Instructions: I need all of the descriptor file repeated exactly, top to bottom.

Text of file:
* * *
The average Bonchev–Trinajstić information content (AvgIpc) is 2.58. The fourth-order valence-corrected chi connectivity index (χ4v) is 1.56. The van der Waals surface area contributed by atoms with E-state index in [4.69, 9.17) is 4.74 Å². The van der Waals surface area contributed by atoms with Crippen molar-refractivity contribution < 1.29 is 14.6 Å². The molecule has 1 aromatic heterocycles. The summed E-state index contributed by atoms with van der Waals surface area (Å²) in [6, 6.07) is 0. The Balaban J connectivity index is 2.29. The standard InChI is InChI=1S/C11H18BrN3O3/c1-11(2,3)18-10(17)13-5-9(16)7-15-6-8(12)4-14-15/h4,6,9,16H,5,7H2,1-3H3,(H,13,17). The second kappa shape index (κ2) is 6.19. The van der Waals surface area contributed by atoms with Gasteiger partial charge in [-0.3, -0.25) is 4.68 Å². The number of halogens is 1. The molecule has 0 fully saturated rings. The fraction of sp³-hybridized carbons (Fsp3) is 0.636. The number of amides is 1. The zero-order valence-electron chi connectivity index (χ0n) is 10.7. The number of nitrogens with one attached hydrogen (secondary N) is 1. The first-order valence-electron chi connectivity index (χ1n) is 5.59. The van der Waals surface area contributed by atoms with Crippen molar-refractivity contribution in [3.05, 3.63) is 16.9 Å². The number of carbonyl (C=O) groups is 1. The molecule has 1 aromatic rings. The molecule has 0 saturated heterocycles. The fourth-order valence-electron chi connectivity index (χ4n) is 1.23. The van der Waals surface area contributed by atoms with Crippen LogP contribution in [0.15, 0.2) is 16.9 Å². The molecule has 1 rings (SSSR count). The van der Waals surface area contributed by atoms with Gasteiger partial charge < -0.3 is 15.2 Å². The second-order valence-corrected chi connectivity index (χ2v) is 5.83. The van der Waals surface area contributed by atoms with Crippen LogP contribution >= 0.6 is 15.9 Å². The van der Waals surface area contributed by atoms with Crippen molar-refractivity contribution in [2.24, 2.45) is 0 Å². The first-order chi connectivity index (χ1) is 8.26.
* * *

The average Bonchev–Trinajstić information content (AvgIpc) is 2.58. The fourth-order valence-corrected chi connectivity index (χ4v) is 1.56. The van der Waals surface area contributed by atoms with E-state index in [4.69, 9.17) is 4.74 Å². The van der Waals surface area contributed by atoms with Crippen molar-refractivity contribution < 1.29 is 14.6 Å². The molecule has 1 aromatic heterocycles. The summed E-state index contributed by atoms with van der Waals surface area (Å²) in [6, 6.07) is 0. The Balaban J connectivity index is 2.29. The standard InChI is InChI=1S/C11H18BrN3O3/c1-11(2,3)18-10(17)13-5-9(16)7-15-6-8(12)4-14-15/h4,6,9,16H,5,7H2,1-3H3,(H,13,17). The second kappa shape index (κ2) is 6.19. The van der Waals surface area contributed by atoms with Gasteiger partial charge in [-0.3, -0.25) is 4.68 Å². The number of halogens is 1. The molecule has 0 fully saturated rings. The fraction of sp³-hybridized carbons (Fsp3) is 0.636. The number of amides is 1. The zero-order valence-electron chi connectivity index (χ0n) is 10.7. The number of nitrogens with one attached hydrogen (secondary N) is 1. The first-order valence-electron chi connectivity index (χ1n) is 5.59. The van der Waals surface area contributed by atoms with Crippen molar-refractivity contribution in [3.05, 3.63) is 16.9 Å². The number of carbonyl (C=O) groups is 1. The molecule has 1 aromatic rings. The molecule has 0 saturated heterocycles. The fourth-order valence-electron chi connectivity index (χ4n) is 1.23. The van der Waals surface area contributed by atoms with Crippen LogP contribution in [0.15, 0.2) is 16.9 Å². The molecule has 1 rings (SSSR count). The van der Waals surface area contributed by atoms with Gasteiger partial charge < -0.3 is 15.2 Å². The second-order valence-corrected chi connectivity index (χ2v) is 5.83. The van der Waals surface area contributed by atoms with Crippen LogP contribution >= 0.6 is 15.9 Å². The van der Waals surface area contributed by atoms with Crippen molar-refractivity contribution in [2.24, 2.45) is 0 Å². The first-order chi connectivity index (χ1) is 8.26.